Zuoxiao Zuzhou

Zuoxiao Zuzhou, born in Nanjing in 1970, is a musician, artist and writer. Zuoxiao founded the rock band No with another musician, Ye Qian, and was a member of the Beijing East Village artists’ community. He grew up in a family working on boats and experienced street life when he was young. His real name is Wu Hongjin. In 1993, he started to use his stage name, which combines the words Zuo (left) and xiao (little), Zu (ancestor) and zhou (curse).

As an artist, Zuoxiao collaborated with other East Village artists on To Add One Meter to an Anonymous Mountain (1995), in which all participating artists made a naked human pyramid on a mountaintop. This piece was involved in the 48th Venice Biennale (1999). He has participated in many art exhibitions locally and internationally. In 2007, he posted his work I Love Contemporary Art Too on the artist Ai Weiwei’s blog, and scored Ai’s work Fairytale. Some of his works are very politically engaged, while the others are more related to sound experiment.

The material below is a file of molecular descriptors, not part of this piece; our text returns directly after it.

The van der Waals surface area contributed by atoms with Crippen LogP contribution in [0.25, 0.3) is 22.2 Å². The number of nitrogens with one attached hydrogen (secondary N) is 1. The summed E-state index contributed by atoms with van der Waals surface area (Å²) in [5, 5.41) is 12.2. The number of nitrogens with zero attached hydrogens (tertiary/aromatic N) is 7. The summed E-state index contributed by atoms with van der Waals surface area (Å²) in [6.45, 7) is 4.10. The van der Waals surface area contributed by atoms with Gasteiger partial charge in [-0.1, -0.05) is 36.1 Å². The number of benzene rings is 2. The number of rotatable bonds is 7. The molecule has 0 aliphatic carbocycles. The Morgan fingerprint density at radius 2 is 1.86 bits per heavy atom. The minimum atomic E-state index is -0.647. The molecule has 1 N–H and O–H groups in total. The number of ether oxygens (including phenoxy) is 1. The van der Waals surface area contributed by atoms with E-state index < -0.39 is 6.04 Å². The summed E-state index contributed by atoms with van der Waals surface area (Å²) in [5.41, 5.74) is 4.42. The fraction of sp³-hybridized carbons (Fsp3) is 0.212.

As a musician, Zuoxiao’s first album, The Missing Master, was released in 1998. The second album Trip to the Temple Fair was released two years later. These two albums were both ranked as top album by Rock magazine at that time. The third album, Zuoxiao Zuzhou at Di An Men, won over the Chinese music market, making him a very popular musician.

Zuoxiao published his first and only novel, Barking at the Tomb, in 2000. He is renowned for his trans-boundary practice and critical attitude toward social and political reality. In the field of music, he appropriates traditional Chinese opera, classic music, noise music and electronic music, all of which help to create a complex texture and abstruse context in his music. In the field of art, he is even more unpredictable. Not only does he apply many mediums such as painting, photograph, installation and mixed media, but he always manages to create a particular visual language through his unique ways with humor and metaphor. He is always seen as an “uncanny” human being: he expresses his expectation for equality and love as an ordinary person through art and music and exposes the implicitly pessimistic nature of life.

(Su Wei)

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